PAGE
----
(A) Representative Western blots showing expression levels of the TJPs (occludin, claudin-5, and ZO-1) in bEnd.3 cells following exposure to normal, IL-9, OGD + RO, or OGD + RO + IL-9 conditions. Intensity was normalized to β-actin. (B) Quantitative results are given as mean ± S.E.M. (n=4). (CE) The representative photomicrograph of immunofluorescence for the claudin-5, occludin, ZO-1 (red), and nuclear staining with DAPI (blue) in bEnd.3 monolayers under different conditons (n=3). Scale bar =50 μm. (F) Quantitative analyses of immunofluorescence results of TJPs under different conditions. The results were shown as mean florescence intensities (MFI) ± SEM (n=3). #P<0.05 compared with normal; *P<0.05 compared with OGD conditions.

Figure 7
Effect of IL-9 on the expression of TJPs in bEnd.3 cells following OGD conditions.

(A) Representative Western blots showing expression levels of the TJPs (occludin, claudin-5, and ZO-1) in bEnd.3 cells following exposure to normal, IL-9, OGD + RO, or OGD + RO + IL-9 conditions. Intensity was normalized to β-actin. (B) Quantitative results are given as mean ± S.E.M. (n=4). (CE) The representative photomicrograph of immunofluorescence for the claudin-5, occludin, ZO-1 (red), and nuclear staining with DAPI (blue) in bEnd.3 monolayers under different conditons (n=3). Scale bar =50 μm. (F) Quantitative analyses of immunofluorescence results of TJPs under different conditions. The results were shown as mean florescence intensities (MFI) ± SEM (n=3). #P<0.05 compared with normal; *P<0.05 compared with OGD conditions.

The involvement of eNOS via STAT1/3 and PI3K/Akt signaling pathways in mediating the destructive role of IL-9 on OGD-induced BBB breakdown in vitro

We next investigated the potential mechanisms by which IL-9 accumulation disrupts the BBB after ischemia using endothelial cell monolayers. eNOS and related signaling pathways have been reported to mediate BBB disruption in IS. Therefore, we hypothesized that these related elements participated in IL-9-induced BBB disruption after OGD. Western blot analysis and immunostaining were used to verify this hypothesis. Our results showed that OGD indeed up-regulated the expression of eNOS, and IL-9 administration exacerbated this up-regulation (P<0.05, Figure 8). OGD increased the level of p-STAT1 and p-STAT3, with no change in p-STAT5 level (Figure 8). The levels of p-Akt and p-PI3K were decreased by OGD compared with those in the controls. Co-treatment of IL-9 and OGD significantly exacerbated the changes induced by OGD alone in p-STAT1, p-STAT3, p-Akt, and p-PI3K levels (Figures 9 and 10A,B). However, no change in the level of phosphorylation of these proteins was observed following IL-9 administration in the absence of OGD. These data suggest that the STAT1, STAT3, and PI3K/Akt pathways are involved in the harmful effects of IL-9 in hypoxia, which is partially dependent on the overproduction of eNOS. No changes were observed for PKC-α/PLC-γ/ERK signaling with the addition of IL-9 after OGD (Figure 10C,D).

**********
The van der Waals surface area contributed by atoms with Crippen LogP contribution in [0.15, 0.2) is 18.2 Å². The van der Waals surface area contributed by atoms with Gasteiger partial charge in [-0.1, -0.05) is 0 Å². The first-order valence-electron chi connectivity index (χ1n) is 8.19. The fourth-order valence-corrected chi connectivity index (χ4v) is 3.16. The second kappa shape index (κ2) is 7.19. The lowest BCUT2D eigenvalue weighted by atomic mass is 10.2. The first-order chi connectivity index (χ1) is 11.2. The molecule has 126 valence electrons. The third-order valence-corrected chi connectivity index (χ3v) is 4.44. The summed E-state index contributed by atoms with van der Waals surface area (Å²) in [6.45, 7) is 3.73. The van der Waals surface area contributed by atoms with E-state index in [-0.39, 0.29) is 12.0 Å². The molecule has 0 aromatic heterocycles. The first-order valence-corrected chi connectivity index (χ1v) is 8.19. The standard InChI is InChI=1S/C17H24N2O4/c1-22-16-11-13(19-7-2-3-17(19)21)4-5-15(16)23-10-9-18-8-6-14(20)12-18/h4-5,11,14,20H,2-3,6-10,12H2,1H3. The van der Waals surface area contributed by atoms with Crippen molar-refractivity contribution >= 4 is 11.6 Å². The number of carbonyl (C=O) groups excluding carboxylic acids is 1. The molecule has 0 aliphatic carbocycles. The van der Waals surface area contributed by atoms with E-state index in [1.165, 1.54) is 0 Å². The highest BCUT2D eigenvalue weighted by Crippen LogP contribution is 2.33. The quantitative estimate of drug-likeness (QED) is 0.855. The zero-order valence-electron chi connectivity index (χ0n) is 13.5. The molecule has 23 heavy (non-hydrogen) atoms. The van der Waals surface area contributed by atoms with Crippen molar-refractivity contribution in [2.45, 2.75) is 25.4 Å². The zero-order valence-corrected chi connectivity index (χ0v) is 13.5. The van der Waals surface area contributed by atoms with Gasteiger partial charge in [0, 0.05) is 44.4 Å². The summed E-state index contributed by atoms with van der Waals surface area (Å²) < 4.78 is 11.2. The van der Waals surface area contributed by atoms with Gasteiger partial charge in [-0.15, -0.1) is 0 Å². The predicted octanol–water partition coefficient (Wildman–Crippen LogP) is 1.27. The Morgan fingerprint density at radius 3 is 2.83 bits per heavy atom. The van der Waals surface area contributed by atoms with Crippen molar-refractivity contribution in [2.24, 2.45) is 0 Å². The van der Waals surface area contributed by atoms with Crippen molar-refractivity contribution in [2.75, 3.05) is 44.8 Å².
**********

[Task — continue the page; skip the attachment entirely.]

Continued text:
The expression of eNOS in bEnd.3 cells following exposure to normal, IL-9, OGD+RO or OGD+RO+IL-9 conditions.

Figure 8
The expression of eNOS in bEnd.3 cells following exposure to normal, IL-9, OGD+RO or OGD+RO+IL-9 conditions.

(A) Representative Western blots showing levels of eNOS under different conditions, β-actin was used as the loading control. (B) Quantitative analyses of eNOS by Western blots. Results are given as mean ± S.E.M. (n=3). (C) Immunofluorescence staining of confluent bEnd.3 monolayers for of eNOS (red), nuclei were labeled by DAPI (blue) (n=4). Scale bar =100 μm. (D) Quantitative analyses of immunofluorescence results of eNOS under different conditions. The results were shown as mean florescence intensities (MFI) ± S.E.M. (n=3). #P<0.05 compared with normal, *P<0.05 compared with 4-h OGD.